The Brighton Board of Education received a glowing report from auditors at its meeting last week.

Auditors from the firm Maner Costerisan and Ellis told the board that Brighton is unique in coming back from an $8.5 (m) million deficit in 2013 to a fund balance of $3.5 (m) million this year. Auditor Jeff Strauss told the board that no other school district in the state has seen a $12 (m) million turnaround in its finances. Strauss called it a “phenomenal job” on the part of the district, crediting Assistant Superintendent Maria Gistinger, Superintendent Greg Gray and the board for bringing the district out of deficit.

Brighton is not alone, but it’s the dollar amount of the turnaround that has impressed the district’s auditors. 16 school districts or charter schools eliminated deficits between June of 2015 and December 2016, most of them after years of being a deficit district. However, 27 others remain deficit districts. A study by Michigan State University last year revealed that districts in Michigan that became deficit districts did so due to factors largely outside their control, such as the recession that began in 2008 and resulted in enrollment declines, as Michigan families sought jobs elsewhere.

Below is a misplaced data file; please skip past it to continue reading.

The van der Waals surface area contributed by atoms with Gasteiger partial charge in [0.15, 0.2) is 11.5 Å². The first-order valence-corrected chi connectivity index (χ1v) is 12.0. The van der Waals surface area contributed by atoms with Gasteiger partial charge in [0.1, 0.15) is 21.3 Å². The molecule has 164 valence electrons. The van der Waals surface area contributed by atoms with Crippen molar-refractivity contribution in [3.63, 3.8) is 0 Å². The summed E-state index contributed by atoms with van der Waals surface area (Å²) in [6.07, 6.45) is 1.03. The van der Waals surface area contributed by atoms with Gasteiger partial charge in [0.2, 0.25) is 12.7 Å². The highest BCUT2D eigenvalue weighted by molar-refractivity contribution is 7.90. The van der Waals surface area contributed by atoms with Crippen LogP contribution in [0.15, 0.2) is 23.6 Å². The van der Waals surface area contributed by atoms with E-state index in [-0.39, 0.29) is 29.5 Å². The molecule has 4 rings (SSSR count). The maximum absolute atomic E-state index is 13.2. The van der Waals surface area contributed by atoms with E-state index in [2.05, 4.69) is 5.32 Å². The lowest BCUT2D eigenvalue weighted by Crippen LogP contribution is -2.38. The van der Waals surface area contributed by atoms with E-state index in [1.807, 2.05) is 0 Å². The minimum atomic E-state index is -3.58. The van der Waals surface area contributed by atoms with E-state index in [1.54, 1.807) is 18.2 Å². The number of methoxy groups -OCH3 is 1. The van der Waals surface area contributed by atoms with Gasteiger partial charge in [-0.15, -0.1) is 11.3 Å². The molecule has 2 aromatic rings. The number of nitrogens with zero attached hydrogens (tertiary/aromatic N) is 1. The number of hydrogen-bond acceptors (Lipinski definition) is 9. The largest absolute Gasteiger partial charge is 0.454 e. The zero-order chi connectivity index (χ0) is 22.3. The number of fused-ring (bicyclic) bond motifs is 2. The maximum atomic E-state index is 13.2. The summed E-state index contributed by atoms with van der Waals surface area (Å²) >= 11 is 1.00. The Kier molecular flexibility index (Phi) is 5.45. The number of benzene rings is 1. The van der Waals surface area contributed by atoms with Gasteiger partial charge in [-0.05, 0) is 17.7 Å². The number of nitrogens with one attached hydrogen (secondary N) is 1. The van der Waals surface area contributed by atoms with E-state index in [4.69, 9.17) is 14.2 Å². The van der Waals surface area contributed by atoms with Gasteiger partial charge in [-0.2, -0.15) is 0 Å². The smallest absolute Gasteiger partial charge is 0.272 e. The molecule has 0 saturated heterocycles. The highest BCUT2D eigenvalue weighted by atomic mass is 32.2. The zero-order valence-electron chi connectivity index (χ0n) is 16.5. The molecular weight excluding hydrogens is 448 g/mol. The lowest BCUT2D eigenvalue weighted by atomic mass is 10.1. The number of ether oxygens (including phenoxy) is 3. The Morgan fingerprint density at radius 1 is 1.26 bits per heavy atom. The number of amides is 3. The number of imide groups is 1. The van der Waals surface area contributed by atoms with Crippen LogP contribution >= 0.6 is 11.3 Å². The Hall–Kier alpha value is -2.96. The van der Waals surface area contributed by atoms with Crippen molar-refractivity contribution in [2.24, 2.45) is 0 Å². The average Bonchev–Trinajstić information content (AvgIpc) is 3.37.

Since per-pupil state aid is based on school enrollment, declining enrollment means less revenue for local districts. However what some have called overly generous teachers’ contracts was also a factor in the money drain. However, teachers in many Michigan districts — including Brighton - subsequently took voluntary pay cuts, absorbed higher health insurance costs and reduced health savings account contributions from the district, in order to help it out of deficit. The MSU research paper was published in the Journal of Education Finance. (TT)